Moreover, it is surely no coincidence that some of the most valued student textbooks in recent years have focused not so much on introducing New Testament thought, or providing an outline of its theology, as if unifying structures are easy to find, but rather on the variety or diversity among the New Testament documents themselves,(6) only struggling to discover some underlying unifying feature. An extreme symptom of the same trend might be seen in two books that attempt to revive an older notion and drive enormous wedges between Pauline and non-Pauline strands in early Christianity, Michael Goulder's Tale of Two Missions(7) and Gerd Lüdemann's Heretics.(8)

Further, the variety is increased by the moving of boundaries traditionally imposed on scholarship by the canon of the New Testament. There is an increased interest in extra-canonical material, generated particularly by an increased utilization of texts from Nag Hammadi. These texts have been making an impact on scholarship for a while - they were discovered in Egypt in 1945 - but the tendency for a long time was to attempt to fit them into the existing paradigms of New Testament research, finding ways, for example, to make the Gospel of Thomas buttress the problematic 'Q' hypothesis and so provide fresh evidence on the sayings of the historical Jesus. Now, however, there is a greater interest in these writings for their own sake, as texts in their own right, with their own history and their own ideas.(9)

3. Reader-Response Criticism

Most markedly, though, the new scene is about new strategies for interpreting the New Testament. The one that is perhaps most discussed in academic circles now is the highly controversial reader-response criticism.(10) This self-explanatory approach is controversial because it explicitly focuses attention not, as traditionally, on the (historical) author of a text but rather on its (contemporary) readers. Not surprisingly, this agenda generates such enormously varying readings of Biblical texts that it becomes difficult, if not impossible, to define precisely how it works as a critical method.(11) Those interested would perhaps find it most useful simply to watch reader- response in action.(12)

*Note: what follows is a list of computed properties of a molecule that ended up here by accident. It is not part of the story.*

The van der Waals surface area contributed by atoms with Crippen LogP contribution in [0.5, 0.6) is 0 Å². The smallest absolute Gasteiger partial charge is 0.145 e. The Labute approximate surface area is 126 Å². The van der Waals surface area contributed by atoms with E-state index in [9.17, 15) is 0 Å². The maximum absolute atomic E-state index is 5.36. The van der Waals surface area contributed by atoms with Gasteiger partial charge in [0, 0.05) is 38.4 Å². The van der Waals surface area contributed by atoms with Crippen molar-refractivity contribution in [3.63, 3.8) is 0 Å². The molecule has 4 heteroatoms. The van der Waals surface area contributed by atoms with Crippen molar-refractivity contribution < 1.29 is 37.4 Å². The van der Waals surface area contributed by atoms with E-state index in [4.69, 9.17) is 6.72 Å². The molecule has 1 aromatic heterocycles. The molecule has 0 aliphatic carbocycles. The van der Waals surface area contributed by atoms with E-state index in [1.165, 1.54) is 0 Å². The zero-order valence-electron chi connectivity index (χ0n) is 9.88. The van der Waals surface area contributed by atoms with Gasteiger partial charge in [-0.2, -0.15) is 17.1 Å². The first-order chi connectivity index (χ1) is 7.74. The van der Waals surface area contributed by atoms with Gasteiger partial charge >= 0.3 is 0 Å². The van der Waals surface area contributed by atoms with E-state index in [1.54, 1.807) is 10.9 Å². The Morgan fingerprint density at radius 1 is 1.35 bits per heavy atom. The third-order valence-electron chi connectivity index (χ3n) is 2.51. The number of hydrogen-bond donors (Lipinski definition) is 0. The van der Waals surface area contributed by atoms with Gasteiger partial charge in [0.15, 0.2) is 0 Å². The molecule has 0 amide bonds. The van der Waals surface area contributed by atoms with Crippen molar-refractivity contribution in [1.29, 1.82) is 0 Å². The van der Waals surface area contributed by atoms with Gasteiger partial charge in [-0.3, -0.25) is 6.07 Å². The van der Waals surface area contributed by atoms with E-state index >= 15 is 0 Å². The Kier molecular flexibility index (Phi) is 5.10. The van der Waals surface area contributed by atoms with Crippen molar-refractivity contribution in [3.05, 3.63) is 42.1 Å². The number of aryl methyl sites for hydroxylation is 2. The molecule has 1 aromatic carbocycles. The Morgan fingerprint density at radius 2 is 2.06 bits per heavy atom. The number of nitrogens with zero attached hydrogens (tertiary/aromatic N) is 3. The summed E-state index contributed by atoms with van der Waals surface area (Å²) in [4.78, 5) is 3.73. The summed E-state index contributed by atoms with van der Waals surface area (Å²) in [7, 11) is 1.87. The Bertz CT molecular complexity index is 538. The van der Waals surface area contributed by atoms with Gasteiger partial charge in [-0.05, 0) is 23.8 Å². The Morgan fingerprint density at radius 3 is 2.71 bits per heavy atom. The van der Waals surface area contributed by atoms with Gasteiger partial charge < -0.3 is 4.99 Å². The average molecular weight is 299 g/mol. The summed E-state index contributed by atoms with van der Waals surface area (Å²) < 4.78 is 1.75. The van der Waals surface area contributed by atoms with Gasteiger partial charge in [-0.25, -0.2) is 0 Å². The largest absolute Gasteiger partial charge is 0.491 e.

The suspicion with which this kind of approach is often viewed is a consequence largely of its youth. Only time will tell whether it can survive its adolescence(13) and move on into maturity. At present there are both prospects and anxieties. One of the promising elements is the scope it provides for rapprochement between the academy and the Church, for in eschewing history and stressing the contemporary reader, reader-response criticism lends itself much more readily for use in Bible-Study groups, sermons and the like.

This same feature might in another way cause anxiety, however, for there is a danger that university students might receive (however unfairly) the message that one reading is as good as another, and that this is a good excuse not to read any secondary literature. Likewise, the teaching of New Testament Greek might also seem to be threatened by those who think that texts in translation are adequate in themselves for reader- response work. In a world in which there is constant concern about the possibility of falling standards, some already feel that a slump into uninformed mediocrity might be the result of pushing students towards reader-response.

4. Jesus Research